Caroline Marland, who retires this year after 25 years at Guardian Newspapers, has a penchant for coming first. First woman ad director on Fleet Street. First to recognise the potential of the classified sales market. First Guardian executive to marry, ahem, a Tory MP.
This month sees her end a newspaper career of extraordinary success - success, unusually for one so high profile, barely seasoned with controversy or feud. She retires to become the joint founder of Potential Squared, a company that will provide mentors for senior managers in the business.
Marland, born in Dublin, the eldest of three children, stormed the male-dominated world of newspapers that she entered by taking a job as a telephone saleswoman on The Yorkshire Post.
At that time, telephone sales was in its infancy, a whole new world waiting to be mapped out and conquered. Marland started out by selling space to car dealers, then moved to property, then to training others. She moved to London and was quickly offered jobs on The Times, The Sunday Times and the Evening Standard. She chose The Times, where, she has said, they sent her on 'every management course known to man' but would never let her manage anything. So she looked around and in 1976 she took a job at The Guardian where she worked her way up from classified sales manager to managing director of the Guardian Media Group.
At The Guardian, she is credited with revolutionising the classified sales market, working closely with editor Peter Preston to produce new editorial sections with regular ad slots, such as creative and media, education and society.
When she started out, Marland could barely get a job ad in the paper - The Telegraph and The Times dominated. When she left it was a different story. Now The Guardian carries some 52 per cent of the national recruitment market, providing a bedrock for the paper's financial stability. Her strategy?
Focus, a resolute belief in editorial independence and smart campaigning aimed at convincing advertisers.
As The Guardian's prima donna and principal boy rolled into one, Marland has dealt with issues as diverse as printing plants, cover-price wars, new media, unions and the like.
But in a newspaper world fuelled by hot tempers, hard words and casual rudeness, she has retained a very personal management style, one characterised as much by intuition and openness as much as steely determination. She battered down the doors of prejudice by sheer energy and kept them open by her own talent and that of the people she recruited to work around her. Inevitably, some of the challenges remain unfulfilled: The Observer, though buoyed up by its new monthly sports section, is still proving to be a mighty problem. Meanwhile, the online franchise of The Guardian - dubbed Guardian Unlimited - has got off to a flying start.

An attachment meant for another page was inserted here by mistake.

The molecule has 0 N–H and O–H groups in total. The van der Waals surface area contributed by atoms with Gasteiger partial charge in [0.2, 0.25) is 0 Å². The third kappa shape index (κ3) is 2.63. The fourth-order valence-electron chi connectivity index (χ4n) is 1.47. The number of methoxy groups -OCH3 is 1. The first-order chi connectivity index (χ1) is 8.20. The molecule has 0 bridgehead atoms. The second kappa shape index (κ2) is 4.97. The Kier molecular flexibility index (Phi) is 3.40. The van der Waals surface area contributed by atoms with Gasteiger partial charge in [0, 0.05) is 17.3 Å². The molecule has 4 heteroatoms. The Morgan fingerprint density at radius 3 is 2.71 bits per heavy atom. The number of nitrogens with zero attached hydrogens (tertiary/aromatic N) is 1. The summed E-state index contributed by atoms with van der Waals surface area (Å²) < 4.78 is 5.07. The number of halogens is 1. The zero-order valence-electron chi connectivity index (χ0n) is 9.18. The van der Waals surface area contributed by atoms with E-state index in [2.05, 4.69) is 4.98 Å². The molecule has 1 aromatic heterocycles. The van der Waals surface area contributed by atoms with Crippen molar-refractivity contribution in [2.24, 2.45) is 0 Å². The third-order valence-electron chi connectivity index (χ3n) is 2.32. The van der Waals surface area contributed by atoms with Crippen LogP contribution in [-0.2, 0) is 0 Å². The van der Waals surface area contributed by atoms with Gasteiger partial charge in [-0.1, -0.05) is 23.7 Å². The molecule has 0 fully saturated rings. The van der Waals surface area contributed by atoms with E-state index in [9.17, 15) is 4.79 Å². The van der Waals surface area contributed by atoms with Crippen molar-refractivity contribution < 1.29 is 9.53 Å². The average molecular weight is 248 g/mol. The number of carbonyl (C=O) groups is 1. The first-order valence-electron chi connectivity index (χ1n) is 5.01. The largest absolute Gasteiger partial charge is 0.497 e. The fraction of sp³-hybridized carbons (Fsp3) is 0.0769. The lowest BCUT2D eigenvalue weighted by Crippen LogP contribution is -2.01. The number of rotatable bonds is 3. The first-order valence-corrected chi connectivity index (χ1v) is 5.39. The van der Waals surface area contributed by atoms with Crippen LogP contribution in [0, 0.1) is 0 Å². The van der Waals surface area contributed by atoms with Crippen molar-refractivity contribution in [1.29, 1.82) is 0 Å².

Marland has endured a period of poor health in recent months: but that, it is clear, has done nothing to dampen her fires of enthusiasm for business in general and the newspaper business in particular. Indeed, it is a tribute to her slick succession management that her deputy, Carolyn McCall, was able to step up to the top job more swiftly than had been planned. Marland is a worthy winner of Campaign's third Media Achiever of the Year Award.
THE MARLAND FILE
1995: Appointed managing director, national newspaper division, Guardian Media Group
1987: Appointed deputy managing director, The Guardian
1984: Joins the board of Guardian Newspapers, named advertising woman of the year by Adwoman Association
1983: Appointed advertising director, The Guardian
1981: Appointed deputy advertising director, The Guardian
1979: Appointed classified sales manager, The Guardian
1976: Moves to The Guardian as telephone sales manager
1972: Joins The Times, managing sales of personal columns
1969: Joins The Yorkshire Post as telephone saleswoman
1946: Born in Dublin. Educated in Ireland and at Ada Foster stage school, London.